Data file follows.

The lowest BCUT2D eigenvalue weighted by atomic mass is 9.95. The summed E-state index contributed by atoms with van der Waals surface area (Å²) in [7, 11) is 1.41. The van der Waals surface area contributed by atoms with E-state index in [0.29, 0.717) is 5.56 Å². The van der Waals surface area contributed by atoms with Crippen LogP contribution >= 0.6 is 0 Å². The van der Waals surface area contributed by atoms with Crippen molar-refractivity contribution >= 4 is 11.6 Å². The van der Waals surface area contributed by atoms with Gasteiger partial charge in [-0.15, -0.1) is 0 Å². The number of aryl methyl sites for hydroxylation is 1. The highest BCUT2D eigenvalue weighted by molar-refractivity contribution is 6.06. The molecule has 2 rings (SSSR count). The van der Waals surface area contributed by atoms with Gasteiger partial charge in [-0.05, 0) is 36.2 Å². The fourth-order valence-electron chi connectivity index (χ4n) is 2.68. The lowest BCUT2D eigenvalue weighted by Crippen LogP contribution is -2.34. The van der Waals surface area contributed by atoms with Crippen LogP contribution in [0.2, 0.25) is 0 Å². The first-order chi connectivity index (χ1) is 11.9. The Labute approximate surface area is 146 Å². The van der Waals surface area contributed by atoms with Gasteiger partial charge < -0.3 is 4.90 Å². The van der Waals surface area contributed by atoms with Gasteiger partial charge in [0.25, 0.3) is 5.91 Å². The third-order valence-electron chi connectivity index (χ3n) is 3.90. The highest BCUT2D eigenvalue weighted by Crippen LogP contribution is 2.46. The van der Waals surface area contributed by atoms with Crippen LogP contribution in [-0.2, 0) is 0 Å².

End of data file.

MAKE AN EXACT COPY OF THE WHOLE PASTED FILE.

The lowest BCUT2D eigenvalue weighted by atomic mass is 9.95. The summed E-state index contributed by atoms with van der Waals surface area (Å²) in [7, 11) is 1.41. The van der Waals surface area contributed by atoms with E-state index in [0.29, 0.717) is 5.56 Å². The van der Waals surface area contributed by atoms with Crippen LogP contribution >= 0.6 is 0 Å². The van der Waals surface area contributed by atoms with Crippen molar-refractivity contribution >= 4 is 11.6 Å². The van der Waals surface area contributed by atoms with Gasteiger partial charge in [-0.15, -0.1) is 0 Å². The number of aryl methyl sites for hydroxylation is 1. The highest BCUT2D eigenvalue weighted by molar-refractivity contribution is 6.06. The molecule has 2 rings (SSSR count). The van der Waals surface area contributed by atoms with Gasteiger partial charge in [-0.05, 0) is 36.2 Å². The fourth-order valence-electron chi connectivity index (χ4n) is 2.68. The lowest BCUT2D eigenvalue weighted by Crippen LogP contribution is -2.34. The van der Waals surface area contributed by atoms with Crippen LogP contribution in [0.2, 0.25) is 0 Å². The first-order chi connectivity index (χ1) is 11.9. The Labute approximate surface area is 146 Å². The van der Waals surface area contributed by atoms with Gasteiger partial charge < -0.3 is 4.90 Å². The van der Waals surface area contributed by atoms with Gasteiger partial charge in [0.25, 0.3) is 5.91 Å². The third-order valence-electron chi connectivity index (χ3n) is 3.90. The highest BCUT2D eigenvalue weighted by Crippen LogP contribution is 2.46. The van der Waals surface area contributed by atoms with Crippen LogP contribution in [-0.2, 0) is 0 Å².